It's my second time through H.M.S. 'Surprise', and I am surprised to discover that I am ever so slightly disappointed. The narrative of H.M.S. 'SurpriIt's my second time through H.M.S. 'Surprise', and I am surprised to discover that I am ever so slightly disappointed. The narrative of H.M.S. 'Surprise' felt a little uneven this time through, and despite a breathless second act and an emotional denouement, I put it back on my shelf a little disappointed.
This disappointment feels strange, though, because there is so much that I love in the story. The opening debate over the Spanish gold -- prize money won at the end of Post Captain -- is a fascinating peripheral episode, and an important expansion of Sir Joseph Blaine. Stephen's reunion with Diana in Bombay is as it should be, and Patrick O'Brian's evocation of India is impressive and rather sad when it touches on the death of Stephen's guide, Dil (a death Stephen is inadvertently responsible for, having given her the silver bangles that led to her murder). One of my favourite fictional naval actions, Captain Jack Aubrey's defense of the East India Company's China Fleet through subterfuge and ballsiness, runs for nearly the entirety of the story's second act, and it stands out as one of the best battles in a series that spans twenty-one books. And the story ends with Maturin dueling with Canning at twenty paces. Stephen takes a ball in the chest, then kills Canning with a ball in the heart, but best of all, Maturin removes the ball from under his ribs in a steely surgical scene with help from Mr. M'Alister (his assistant) and Jack (which remains one of the best scenes pillaged by Peter Weir for his adaptation of Master and Commander). Yet for all that, I still feel disappointed.
The reason must be the doldrums of the first act. While I usually enjoy the pseudo-Regency romance of Aubrey-Maturin, while I usually love the day to day relationships of the Surprises, I found my attention drifting this time through. I dunno. Maybe it's just my mood. Maybe it's that I am reading Ulysses at the same time. I can't be sure what it is really.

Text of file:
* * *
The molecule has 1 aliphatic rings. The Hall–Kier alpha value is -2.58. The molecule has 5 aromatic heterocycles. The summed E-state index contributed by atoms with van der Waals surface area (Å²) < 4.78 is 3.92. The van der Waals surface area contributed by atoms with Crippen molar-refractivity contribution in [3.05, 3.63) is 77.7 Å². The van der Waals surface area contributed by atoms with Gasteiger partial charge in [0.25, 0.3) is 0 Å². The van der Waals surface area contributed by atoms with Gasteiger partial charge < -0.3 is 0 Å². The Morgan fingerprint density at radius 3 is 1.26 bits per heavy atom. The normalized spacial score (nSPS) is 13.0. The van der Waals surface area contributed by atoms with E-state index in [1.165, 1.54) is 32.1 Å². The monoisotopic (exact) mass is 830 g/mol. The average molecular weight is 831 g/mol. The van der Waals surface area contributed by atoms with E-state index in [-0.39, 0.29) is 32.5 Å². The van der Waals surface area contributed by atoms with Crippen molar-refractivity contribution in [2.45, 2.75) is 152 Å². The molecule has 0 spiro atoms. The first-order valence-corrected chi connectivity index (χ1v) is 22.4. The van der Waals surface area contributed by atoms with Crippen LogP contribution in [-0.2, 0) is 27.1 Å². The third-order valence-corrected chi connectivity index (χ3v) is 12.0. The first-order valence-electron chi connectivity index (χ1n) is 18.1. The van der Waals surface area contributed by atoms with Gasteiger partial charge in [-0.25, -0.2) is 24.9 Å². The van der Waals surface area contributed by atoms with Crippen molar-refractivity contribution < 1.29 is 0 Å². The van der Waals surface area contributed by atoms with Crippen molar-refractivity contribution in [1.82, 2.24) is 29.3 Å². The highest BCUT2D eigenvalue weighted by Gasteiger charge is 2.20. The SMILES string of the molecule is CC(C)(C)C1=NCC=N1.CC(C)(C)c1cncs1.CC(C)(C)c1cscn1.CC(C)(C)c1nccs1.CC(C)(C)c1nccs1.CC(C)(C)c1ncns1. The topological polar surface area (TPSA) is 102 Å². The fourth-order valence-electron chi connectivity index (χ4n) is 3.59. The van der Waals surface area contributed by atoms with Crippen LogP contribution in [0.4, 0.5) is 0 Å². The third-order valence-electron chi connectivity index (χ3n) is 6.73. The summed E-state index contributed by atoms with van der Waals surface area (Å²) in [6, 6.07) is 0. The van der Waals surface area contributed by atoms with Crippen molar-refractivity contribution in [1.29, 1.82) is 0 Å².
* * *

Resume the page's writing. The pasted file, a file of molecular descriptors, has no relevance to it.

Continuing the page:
But me being disappointed with H.M.S. 'Surprise' and giving it three stars isn't a clear reflection of how I feel about the book. For me the entire series -- all twenty and a half books -- are worthy of five stars. So H.M.S. 'Surprise' stands in judgment only alongside its kin, not literature at large. It's three stars, but any O'Brian book, even H.M.S. 'Surprise' still comes before most books on my to-read shelf when I need something late in the night. ...more
ii. I'm at it again, but this time I opened up my Aubrey-Maturin reread by listening. It took a month of commuting, but it was worth the time and theii. I'm at it again, but this time I opened up my Aubrey-Maturin reread by listening. It took a month of commuting, but it was worth the time and the patience, and though I have gleaned no new insights into Master and Commander, my enjoyment of the audio experience was more than fulfilling enough.
O'Brian wasn't a big fan of the audio versions of his books, nor of the men reading them: “To revert to my ideal reader: he would avoid obvious emotion, italics and exclamation marks like the plague - trying to put life into flat prose is as useful as flogging a dead horse.” As a fan of O'Brian's "flat prose," however, and one who is only coming to the audio books after having read the novels multiple times, the life that his readers bring to the characters is as welcome as a fine Madeira off Gibraltar.
I've long heard that Patrick Tull is the man to listen too when it comes to Aubrey-Maturin books, but my MP3 copy of Master and Commander was read by Simon Vance. I was a little disappointed at first because I wanted to hear and engage with Tull's reported excellence, but once Vance's vocal performance began, once Stephen and Jack were jostling one another during the concert at the Governor's Mansion, I was content.
The voices of Jack and Stephen took some getting used to (and I am not a fan of Vance's Spanish accent), but the range of his vocalizations is quite impressive. And I really enjoyed his narrative voice. It is clear, emotive without being too much so, and he offers a real liveliness during Naval actions. I think my favorite part of his reading, though, was his characterization of First Lieutenant James Dillon. Dillon is an important corner of the first book's Aubrey-Maturin-Dillon triangle, and his presence is key to the love Aubrey and Maturin come to have for one another. Vance captures the subtlety of this, making Dillon likable even when he's being unfair to Jack -- as it should be.
It was such a good experience that I have already purchased Post Captain. Tull may be the best reader of Aubrey-Maturin, but don't be afraid of Vance, especially if you've not heard Tull before, he does a commendable job.
i. When I do finally get around to writing my PhD, I want to do my work on Patrick O'Brian's Aubrey/Maturin series. It offers endless possibilities for critical analysis and even more possibilities for discussion.